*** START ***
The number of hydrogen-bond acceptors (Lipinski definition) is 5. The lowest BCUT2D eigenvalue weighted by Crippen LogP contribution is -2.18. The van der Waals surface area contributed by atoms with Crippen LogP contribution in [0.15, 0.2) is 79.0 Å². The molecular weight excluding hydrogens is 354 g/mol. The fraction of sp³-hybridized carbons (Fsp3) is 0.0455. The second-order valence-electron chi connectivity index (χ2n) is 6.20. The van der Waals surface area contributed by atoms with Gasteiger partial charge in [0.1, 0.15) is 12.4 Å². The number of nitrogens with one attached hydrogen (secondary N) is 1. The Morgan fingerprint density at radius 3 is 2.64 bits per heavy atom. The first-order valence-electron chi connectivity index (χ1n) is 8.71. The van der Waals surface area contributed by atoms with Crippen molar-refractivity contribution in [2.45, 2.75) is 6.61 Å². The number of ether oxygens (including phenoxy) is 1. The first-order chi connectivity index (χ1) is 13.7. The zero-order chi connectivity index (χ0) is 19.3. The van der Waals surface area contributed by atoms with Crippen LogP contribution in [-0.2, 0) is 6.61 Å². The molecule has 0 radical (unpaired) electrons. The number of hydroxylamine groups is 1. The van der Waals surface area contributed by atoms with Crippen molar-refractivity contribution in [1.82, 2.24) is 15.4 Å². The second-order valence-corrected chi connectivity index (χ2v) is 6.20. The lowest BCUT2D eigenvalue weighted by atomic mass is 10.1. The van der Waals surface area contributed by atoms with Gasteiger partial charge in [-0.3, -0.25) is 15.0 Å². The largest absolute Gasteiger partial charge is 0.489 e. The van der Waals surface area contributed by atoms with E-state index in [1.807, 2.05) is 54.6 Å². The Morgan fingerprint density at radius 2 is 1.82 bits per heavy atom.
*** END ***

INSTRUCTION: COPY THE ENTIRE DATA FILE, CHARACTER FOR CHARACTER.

The number of hydrogen-bond acceptors (Lipinski definition) is 5. The lowest BCUT2D eigenvalue weighted by Crippen LogP contribution is -2.18. The van der Waals surface area contributed by atoms with Crippen LogP contribution in [0.15, 0.2) is 79.0 Å². The molecular weight excluding hydrogens is 354 g/mol. The fraction of sp³-hybridized carbons (Fsp3) is 0.0455. The second-order valence-electron chi connectivity index (χ2n) is 6.20. The van der Waals surface area contributed by atoms with Gasteiger partial charge in [0.1, 0.15) is 12.4 Å². The number of nitrogens with one attached hydrogen (secondary N) is 1. The Morgan fingerprint density at radius 3 is 2.64 bits per heavy atom. The first-order valence-electron chi connectivity index (χ1n) is 8.71. The van der Waals surface area contributed by atoms with Crippen molar-refractivity contribution in [2.45, 2.75) is 6.61 Å². The number of ether oxygens (including phenoxy) is 1. The first-order chi connectivity index (χ1) is 13.7. The zero-order chi connectivity index (χ0) is 19.3. The van der Waals surface area contributed by atoms with Crippen LogP contribution in [-0.2, 0) is 6.61 Å². The molecule has 0 radical (unpaired) electrons. The number of hydroxylamine groups is 1. The van der Waals surface area contributed by atoms with Crippen molar-refractivity contribution in [1.82, 2.24) is 15.4 Å². The second-order valence-corrected chi connectivity index (χ2v) is 6.20. The lowest BCUT2D eigenvalue weighted by atomic mass is 10.1. The van der Waals surface area contributed by atoms with Gasteiger partial charge in [-0.3, -0.25) is 15.0 Å². The largest absolute Gasteiger partial charge is 0.489 e. The van der Waals surface area contributed by atoms with E-state index in [1.807, 2.05) is 54.6 Å². The Morgan fingerprint density at radius 2 is 1.82 bits per heavy atom.